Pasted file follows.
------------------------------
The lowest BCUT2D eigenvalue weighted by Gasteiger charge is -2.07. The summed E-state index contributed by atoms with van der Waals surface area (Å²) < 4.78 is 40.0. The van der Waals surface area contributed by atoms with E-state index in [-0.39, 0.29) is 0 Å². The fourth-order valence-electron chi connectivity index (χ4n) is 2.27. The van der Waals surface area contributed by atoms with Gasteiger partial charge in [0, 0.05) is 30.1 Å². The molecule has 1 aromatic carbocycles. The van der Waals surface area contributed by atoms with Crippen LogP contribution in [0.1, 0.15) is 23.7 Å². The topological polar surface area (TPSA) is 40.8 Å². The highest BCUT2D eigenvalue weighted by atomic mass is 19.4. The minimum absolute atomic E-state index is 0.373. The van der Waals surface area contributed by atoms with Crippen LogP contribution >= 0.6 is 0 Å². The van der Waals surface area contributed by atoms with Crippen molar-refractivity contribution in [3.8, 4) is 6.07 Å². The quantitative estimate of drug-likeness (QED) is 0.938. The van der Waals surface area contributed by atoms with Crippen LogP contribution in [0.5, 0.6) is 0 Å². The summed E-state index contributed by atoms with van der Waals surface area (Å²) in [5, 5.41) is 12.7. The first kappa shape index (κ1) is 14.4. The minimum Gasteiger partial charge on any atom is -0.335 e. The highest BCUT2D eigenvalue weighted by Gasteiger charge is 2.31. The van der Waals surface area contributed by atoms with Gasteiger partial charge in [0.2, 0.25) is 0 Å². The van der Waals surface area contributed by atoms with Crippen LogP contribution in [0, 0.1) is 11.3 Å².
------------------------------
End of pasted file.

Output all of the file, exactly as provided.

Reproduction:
The lowest BCUT2D eigenvalue weighted by Gasteiger charge is -2.07. The summed E-state index contributed by atoms with van der Waals surface area (Å²) < 4.78 is 40.0. The van der Waals surface area contributed by atoms with E-state index in [-0.39, 0.29) is 0 Å². The fourth-order valence-electron chi connectivity index (χ4n) is 2.27. The van der Waals surface area contributed by atoms with Gasteiger partial charge in [0, 0.05) is 30.1 Å². The molecule has 1 aromatic carbocycles. The van der Waals surface area contributed by atoms with Crippen LogP contribution in [0.1, 0.15) is 23.7 Å². The topological polar surface area (TPSA) is 40.8 Å². The highest BCUT2D eigenvalue weighted by atomic mass is 19.4. The minimum absolute atomic E-state index is 0.373. The van der Waals surface area contributed by atoms with Crippen LogP contribution >= 0.6 is 0 Å². The van der Waals surface area contributed by atoms with Crippen molar-refractivity contribution in [3.8, 4) is 6.07 Å². The quantitative estimate of drug-likeness (QED) is 0.938. The van der Waals surface area contributed by atoms with Crippen LogP contribution in [0.5, 0.6) is 0 Å². The summed E-state index contributed by atoms with van der Waals surface area (Å²) in [5, 5.41) is 12.7. The first kappa shape index (κ1) is 14.4. The minimum Gasteiger partial charge on any atom is -0.335 e. The highest BCUT2D eigenvalue weighted by Gasteiger charge is 2.31. The van der Waals surface area contributed by atoms with Gasteiger partial charge in [0.2, 0.25) is 0 Å². The van der Waals surface area contributed by atoms with Crippen LogP contribution in [0, 0.1) is 11.3 Å².